For 2019, the median net worth of homeowners was $255,000 and the median net worth of renters was lower ($6,300).  This gap in household net worth, on an order magnitude of 40, reflects both constraints of households entering homeownership (higher income households have greater ability), as well as impacts of homeownership itself (attaining homeownership leads to higher wealth).

After rising for homeowners aged between 35 and 44, the median value of the primary residence remained constant at $250,000 for homeowners between the ages of 35 and 54 before declining for those aged 55 and above. While the median value of homeowners’ primary residence remained constant between 35 and 54, the median value of homeowners’ other financial assets and retirement accounts continued to rise. Meanwhile, the median value of business interests, other non-financial assets, and stocks and bonds among homeowners remained zero, indicating that fewer than half of homeowners own these assets at any age cohort.

Though similar findings of median value of homeowners’ primary residence and other financial assets were found in analysis of race and ethnicity (Table 3-6), the median value of homeowners’ retirement accounts varied among groups. The median value of homeowners’ retirement accounts remained zero among all ages for Hispanic/Latino and that amount was significantly less for black/African American (non-Hispanic), suggesting that for more than half of all homeowners, homeownership was the key driver of household net worth.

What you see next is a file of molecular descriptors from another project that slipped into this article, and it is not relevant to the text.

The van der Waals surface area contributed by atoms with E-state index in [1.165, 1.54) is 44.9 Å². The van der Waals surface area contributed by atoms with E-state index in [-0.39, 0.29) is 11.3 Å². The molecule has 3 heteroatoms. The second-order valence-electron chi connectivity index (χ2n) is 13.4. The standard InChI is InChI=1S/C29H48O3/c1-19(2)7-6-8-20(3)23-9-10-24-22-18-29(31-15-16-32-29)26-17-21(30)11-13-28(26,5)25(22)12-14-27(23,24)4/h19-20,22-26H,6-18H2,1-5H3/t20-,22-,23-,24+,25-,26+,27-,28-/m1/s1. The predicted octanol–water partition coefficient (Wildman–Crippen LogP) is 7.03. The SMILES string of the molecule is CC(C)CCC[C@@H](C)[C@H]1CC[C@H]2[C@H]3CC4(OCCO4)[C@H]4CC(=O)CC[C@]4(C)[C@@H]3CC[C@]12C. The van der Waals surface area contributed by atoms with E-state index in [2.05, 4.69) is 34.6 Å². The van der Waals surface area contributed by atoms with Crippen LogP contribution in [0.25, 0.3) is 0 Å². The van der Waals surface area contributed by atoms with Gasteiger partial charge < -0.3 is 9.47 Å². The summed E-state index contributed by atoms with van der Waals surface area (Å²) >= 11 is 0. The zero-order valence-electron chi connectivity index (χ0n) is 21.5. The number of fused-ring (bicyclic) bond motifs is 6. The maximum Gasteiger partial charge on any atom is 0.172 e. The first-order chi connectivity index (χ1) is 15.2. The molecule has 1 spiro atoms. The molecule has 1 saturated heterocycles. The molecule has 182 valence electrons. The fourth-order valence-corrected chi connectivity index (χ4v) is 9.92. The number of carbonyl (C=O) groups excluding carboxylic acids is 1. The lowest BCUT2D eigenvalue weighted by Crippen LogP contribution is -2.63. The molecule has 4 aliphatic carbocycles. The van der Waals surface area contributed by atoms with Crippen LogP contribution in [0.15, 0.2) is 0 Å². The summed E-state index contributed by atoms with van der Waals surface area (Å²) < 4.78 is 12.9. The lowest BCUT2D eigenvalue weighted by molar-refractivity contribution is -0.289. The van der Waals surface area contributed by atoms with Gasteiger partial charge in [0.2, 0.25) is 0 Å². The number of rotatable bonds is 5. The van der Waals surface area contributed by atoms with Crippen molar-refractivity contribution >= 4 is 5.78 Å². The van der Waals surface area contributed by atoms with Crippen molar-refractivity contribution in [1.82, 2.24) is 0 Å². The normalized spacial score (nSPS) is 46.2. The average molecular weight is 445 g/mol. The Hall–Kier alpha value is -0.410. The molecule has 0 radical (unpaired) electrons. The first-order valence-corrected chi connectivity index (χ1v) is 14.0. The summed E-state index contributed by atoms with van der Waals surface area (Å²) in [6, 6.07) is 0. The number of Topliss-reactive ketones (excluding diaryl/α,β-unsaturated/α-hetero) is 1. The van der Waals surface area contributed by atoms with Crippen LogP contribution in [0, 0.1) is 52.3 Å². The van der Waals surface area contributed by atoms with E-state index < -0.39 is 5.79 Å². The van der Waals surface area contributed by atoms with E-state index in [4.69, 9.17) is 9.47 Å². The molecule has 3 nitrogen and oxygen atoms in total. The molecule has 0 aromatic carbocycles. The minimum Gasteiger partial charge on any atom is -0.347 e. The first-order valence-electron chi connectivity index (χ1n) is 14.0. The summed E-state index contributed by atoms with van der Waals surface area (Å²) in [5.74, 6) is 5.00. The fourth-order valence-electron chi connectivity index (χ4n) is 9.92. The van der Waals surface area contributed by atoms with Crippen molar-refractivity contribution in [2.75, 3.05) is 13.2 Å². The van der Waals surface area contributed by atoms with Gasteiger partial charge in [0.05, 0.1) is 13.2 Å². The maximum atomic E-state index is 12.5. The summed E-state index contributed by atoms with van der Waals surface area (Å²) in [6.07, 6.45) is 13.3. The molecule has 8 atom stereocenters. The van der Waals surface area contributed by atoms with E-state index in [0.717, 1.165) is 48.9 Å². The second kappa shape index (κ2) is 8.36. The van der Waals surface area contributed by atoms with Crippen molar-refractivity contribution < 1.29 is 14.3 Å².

On the debt side of homeowners’ balance sheet, the value of the primary mortgage debt was the largest liability faced by the homeowners. However, the median value of mortgage debt declined between age 45 and 64 and fell to zero for age 75 or older, indicating more than half of homeowners above the age of 65 did not have mortgage debt (nor a balance on any of the other major debt categories).

Moreover, the median amount of primary residence equity, home equity, which increases successively with age, largely reflects a lower amount of mortgage debt as opposed to a higher home value. Among homeowners under the age of 45, home equity was the largest category of the household’s net worth (the sum of medians does not equal the median of the total). However, for homeowners above the age of 45, non-primary residence equity eclipses home equity as the larger portion of net worth, reflecting the accumulation of other assets by homeowners in later life stages.

Note:

1 Other financial assets include oil and gas leases, futures contracts, royalties, proceeds from lawsuits or estates in settlement, and loans made to others. One specific financial asset excluded from this category and any other is employment-related stock options.

2 According to the SCF, the term “families” used in the SCF, is more comparable with Census Bureau definition of “households” —which can include one-person families—than with its use of “families.”

3 The other or multiple race group consists of a very racially/ethnically diverse set of families, including those identifying as Asian, American Indian, Alaska Native, Native Hawaiian, Pacific Islander, other race, and all respondents reporting more than one racial identification.

4 Nonresidential real estate includes the following types of properties unless they are owned through a business: commercial property, rental property with five or more units, farmland and ranch land, undeveloped land, and all other types of nonresidential real estate

5 Other non-financial assets defined as total value of miscellaneous assets minus other financial assets.

by NAHB Eye on Housing